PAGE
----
my fridge doesn't keep lettuce crisp. Help!!
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Merrill is a co-founder of Food52.
I find that washing and throughly drying lettuce leaves, and then putting them into a ziploc bag with some paper towels before you put them in the fridge helps keep them crisp.
While Peter no longer works for Food52 he still thinks up ways to make the website better.
I know it's a *very* expensive solution, but when I moved some years back the house had a Sub-Zero fridge and I have to say, I've never seen produce stay fresh so long in my life. A bouquet of fresh herbs standing in a glass of water on a shelf looks brand new 2 weeks later. A head of lettuce stay crisp for at least 10 days.
Maybe it's not the answer now, but if you ever move or renovate or need a new fridge, consider splurging.
I have a solution midway between Peter & Merrill's: Tupperware Fridgesmart Containers. Seriously, these things are like magic. We wash & chop all our vegetables, including lettuce & greens, on grocery day, put them in these containers & they stay fresh for up to 2 weeks: http://tinyurl.com/krqcft
I use the same technique as Merrill for sturdy lettuce like romaine, but for more delicate leaves (especially ones that come on small or tight heads), I often leave the head intact, and stick a couple paper towels in the bag with the whole head of lettuce. Sometimes I leave the bag cracked open, which seems to help.
What Merrill and Rivka said are great guidelines. And actually, leaving the bag open has been key for crisp lettuce. I line a large ziploc bag with paper towels and put the lettuce in, and then only partially zip the bag closed. It lets the lettuce breathe to stay fresh a bit longer.
True story: I have 30-year-old Tupperware (Iceberg) lettuce and celery keepers. They are older than two of my sons. They work. I have a feeling that any container with a tight-fitting lid would also work.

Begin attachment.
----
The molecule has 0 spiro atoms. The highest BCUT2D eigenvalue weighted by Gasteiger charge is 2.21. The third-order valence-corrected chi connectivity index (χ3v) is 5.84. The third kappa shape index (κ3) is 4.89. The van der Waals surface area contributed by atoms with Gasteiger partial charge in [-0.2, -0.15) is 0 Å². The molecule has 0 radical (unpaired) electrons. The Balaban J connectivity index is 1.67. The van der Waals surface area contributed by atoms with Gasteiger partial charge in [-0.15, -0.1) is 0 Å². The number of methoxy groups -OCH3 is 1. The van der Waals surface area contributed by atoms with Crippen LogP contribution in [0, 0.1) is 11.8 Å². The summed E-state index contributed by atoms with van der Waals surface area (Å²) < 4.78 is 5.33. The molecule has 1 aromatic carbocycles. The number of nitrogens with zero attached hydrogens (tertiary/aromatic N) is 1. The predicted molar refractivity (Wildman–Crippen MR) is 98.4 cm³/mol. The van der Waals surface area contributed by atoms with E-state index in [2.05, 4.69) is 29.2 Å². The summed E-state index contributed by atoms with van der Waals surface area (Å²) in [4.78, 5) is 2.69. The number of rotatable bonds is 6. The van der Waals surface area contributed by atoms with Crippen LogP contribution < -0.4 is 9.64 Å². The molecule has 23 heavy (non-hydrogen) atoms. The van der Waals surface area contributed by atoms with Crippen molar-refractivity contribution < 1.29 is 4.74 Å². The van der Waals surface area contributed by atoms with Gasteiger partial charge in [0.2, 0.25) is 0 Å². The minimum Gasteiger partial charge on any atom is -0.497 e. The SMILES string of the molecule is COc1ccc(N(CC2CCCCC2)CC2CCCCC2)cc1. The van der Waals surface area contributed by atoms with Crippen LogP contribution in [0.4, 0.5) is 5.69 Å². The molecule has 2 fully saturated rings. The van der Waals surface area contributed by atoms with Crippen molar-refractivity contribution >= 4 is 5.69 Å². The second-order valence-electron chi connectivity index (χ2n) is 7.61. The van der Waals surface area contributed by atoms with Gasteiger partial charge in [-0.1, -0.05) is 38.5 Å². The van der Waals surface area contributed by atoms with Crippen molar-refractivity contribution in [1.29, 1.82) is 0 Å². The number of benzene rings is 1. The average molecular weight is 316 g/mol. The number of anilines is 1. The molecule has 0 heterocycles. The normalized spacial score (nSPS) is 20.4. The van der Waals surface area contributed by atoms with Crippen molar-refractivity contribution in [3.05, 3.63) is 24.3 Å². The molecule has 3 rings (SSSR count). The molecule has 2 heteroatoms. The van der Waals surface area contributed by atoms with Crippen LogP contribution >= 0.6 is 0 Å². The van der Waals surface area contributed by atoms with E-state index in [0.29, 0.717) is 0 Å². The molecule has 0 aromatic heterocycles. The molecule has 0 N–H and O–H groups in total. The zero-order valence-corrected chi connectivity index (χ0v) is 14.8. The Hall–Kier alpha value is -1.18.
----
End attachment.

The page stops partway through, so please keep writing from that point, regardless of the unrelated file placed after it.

First and foremost, purchase the freshest lettuce available. Whether looseleaf or head luttuce, look at the stem--the cut end should be be white or beige, not brown or rust-colored. If it's brown, it's already a week old. Beware--some grocers make a fresh cut every day, so you also need to look for signs of wilting or spotting on the leaves.
I go through a lot of lettuce, too much for a gallon zipper bag. When I come home from the grocery, the greens go into a sink full of cold water. As each type is removed from the water, I shake it gently and pull apart the leaves, picking them over as I go along. The leaves are placed on paper toweling and get placed in a clean grocery bag, which is loosely twisted shut.
For Iceberg (head) lettuce, remove the core (I cut it out with a knife, but I've been known to slam the stem end squarely on the counter a time or two to loosen the core). Fill the lettuce with cold tap water, then turn it upside-down to drain. Wrap in plastic or place it in a bowl with a tight-fitting lid and refrigerate at the bottom of the refrigerator. (If your vegetable drawer is positioned in the middle of your refrigerator, keep the lettuce on the bottom shelf where it's colder.) You can probably get it to last a week or 10 days, but why? Eat as much of it as you can while it's at its freshest, before the nutrients begin to deteriorate.
Anita is a vegan pastry chef & founder of Electric Blue Baking Co. in Brooklyn.
I am not big on product placement OR gadgets, but years ago, I bought a salad globe at Bed, Bath & Beyond. It is a plastic globe that has ridges in the bottom. You just chop the bottom off the lettuce, rinse the leaves, and put them in the globe with the leaves sticking up as if the bunch was still intact.
All the water drips down below the ridges, so the leaves stay dry but have the reserve of water at the bottom to keep them fresh. I am not kidding, my lettuce can last up to a week and be good as the day I bought it.
I love that dang thing! Even blogged about it a while ago, along with some tips about keeping other types of produce fresher longer:
Chris is a trusted source on General Cooking
I 'm pretty interested to learn what Peter Steinberg has to say. I've never paid big bucks for a refrigerator, and I'd always wondered what made Sub Zero so popular.
I can go him one better on spending money to have fresh vegetables though--my "advice" would be to move to California. While I'm not seriously advocating it, when I moved west, I was astonished by how much longer vegetables kept in a land that didn't include coast-to-coast transport. There's no need for gadgets there.
Like overnight, but easier.
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